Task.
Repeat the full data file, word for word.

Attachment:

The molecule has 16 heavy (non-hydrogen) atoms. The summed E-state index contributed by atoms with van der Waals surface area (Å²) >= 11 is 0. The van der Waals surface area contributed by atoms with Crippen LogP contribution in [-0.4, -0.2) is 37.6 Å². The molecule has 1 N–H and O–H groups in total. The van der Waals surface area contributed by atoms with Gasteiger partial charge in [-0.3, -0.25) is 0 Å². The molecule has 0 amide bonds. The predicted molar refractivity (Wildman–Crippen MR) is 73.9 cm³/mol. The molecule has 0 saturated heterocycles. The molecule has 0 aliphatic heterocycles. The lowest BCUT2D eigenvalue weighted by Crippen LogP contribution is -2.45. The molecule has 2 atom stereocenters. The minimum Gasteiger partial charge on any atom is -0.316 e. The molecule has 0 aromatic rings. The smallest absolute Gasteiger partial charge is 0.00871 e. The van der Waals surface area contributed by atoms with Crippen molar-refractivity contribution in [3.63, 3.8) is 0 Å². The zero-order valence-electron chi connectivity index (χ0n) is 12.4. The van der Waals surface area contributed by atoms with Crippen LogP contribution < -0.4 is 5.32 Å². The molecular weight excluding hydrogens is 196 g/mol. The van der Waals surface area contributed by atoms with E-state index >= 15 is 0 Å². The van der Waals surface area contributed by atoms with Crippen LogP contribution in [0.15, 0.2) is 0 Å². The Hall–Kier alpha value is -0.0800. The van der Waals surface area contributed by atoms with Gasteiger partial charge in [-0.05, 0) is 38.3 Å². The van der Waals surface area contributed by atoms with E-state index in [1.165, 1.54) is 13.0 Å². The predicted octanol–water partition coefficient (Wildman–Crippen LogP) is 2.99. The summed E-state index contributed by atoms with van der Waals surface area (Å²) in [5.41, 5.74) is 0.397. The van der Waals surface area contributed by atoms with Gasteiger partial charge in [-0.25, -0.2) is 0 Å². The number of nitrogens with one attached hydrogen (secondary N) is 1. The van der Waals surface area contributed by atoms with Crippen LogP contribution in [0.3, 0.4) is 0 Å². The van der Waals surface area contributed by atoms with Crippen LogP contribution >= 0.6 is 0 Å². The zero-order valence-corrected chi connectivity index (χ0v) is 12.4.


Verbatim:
The molecule has 16 heavy (non-hydrogen) atoms. The summed E-state index contributed by atoms with van der Waals surface area (Å²) >= 11 is 0. The van der Waals surface area contributed by atoms with Crippen LogP contribution in [-0.4, -0.2) is 37.6 Å². The molecule has 1 N–H and O–H groups in total. The van der Waals surface area contributed by atoms with Gasteiger partial charge in [-0.3, -0.25) is 0 Å². The molecule has 0 amide bonds. The predicted molar refractivity (Wildman–Crippen MR) is 73.9 cm³/mol. The molecule has 0 saturated heterocycles. The molecule has 0 aliphatic heterocycles. The lowest BCUT2D eigenvalue weighted by Crippen LogP contribution is -2.45. The molecule has 2 atom stereocenters. The minimum Gasteiger partial charge on any atom is -0.316 e. The molecule has 0 aromatic rings. The smallest absolute Gasteiger partial charge is 0.00871 e. The van der Waals surface area contributed by atoms with Crippen molar-refractivity contribution in [3.63, 3.8) is 0 Å². The zero-order valence-electron chi connectivity index (χ0n) is 12.4. The van der Waals surface area contributed by atoms with Crippen LogP contribution < -0.4 is 5.32 Å². The molecular weight excluding hydrogens is 196 g/mol. The van der Waals surface area contributed by atoms with E-state index >= 15 is 0 Å². The van der Waals surface area contributed by atoms with Crippen LogP contribution in [0.15, 0.2) is 0 Å². The Hall–Kier alpha value is -0.0800. The van der Waals surface area contributed by atoms with Gasteiger partial charge in [-0.05, 0) is 38.3 Å². The van der Waals surface area contributed by atoms with E-state index in [1.165, 1.54) is 13.0 Å². The predicted octanol–water partition coefficient (Wildman–Crippen LogP) is 2.99. The summed E-state index contributed by atoms with van der Waals surface area (Å²) in [5.41, 5.74) is 0.397. The van der Waals surface area contributed by atoms with Gasteiger partial charge in [-0.25, -0.2) is 0 Å². The number of nitrogens with one attached hydrogen (secondary N) is 1. The van der Waals surface area contributed by atoms with Crippen LogP contribution in [0.3, 0.4) is 0 Å². The van der Waals surface area contributed by atoms with Crippen LogP contribution >= 0.6 is 0 Å². The zero-order valence-corrected chi connectivity index (χ0v) is 12.4.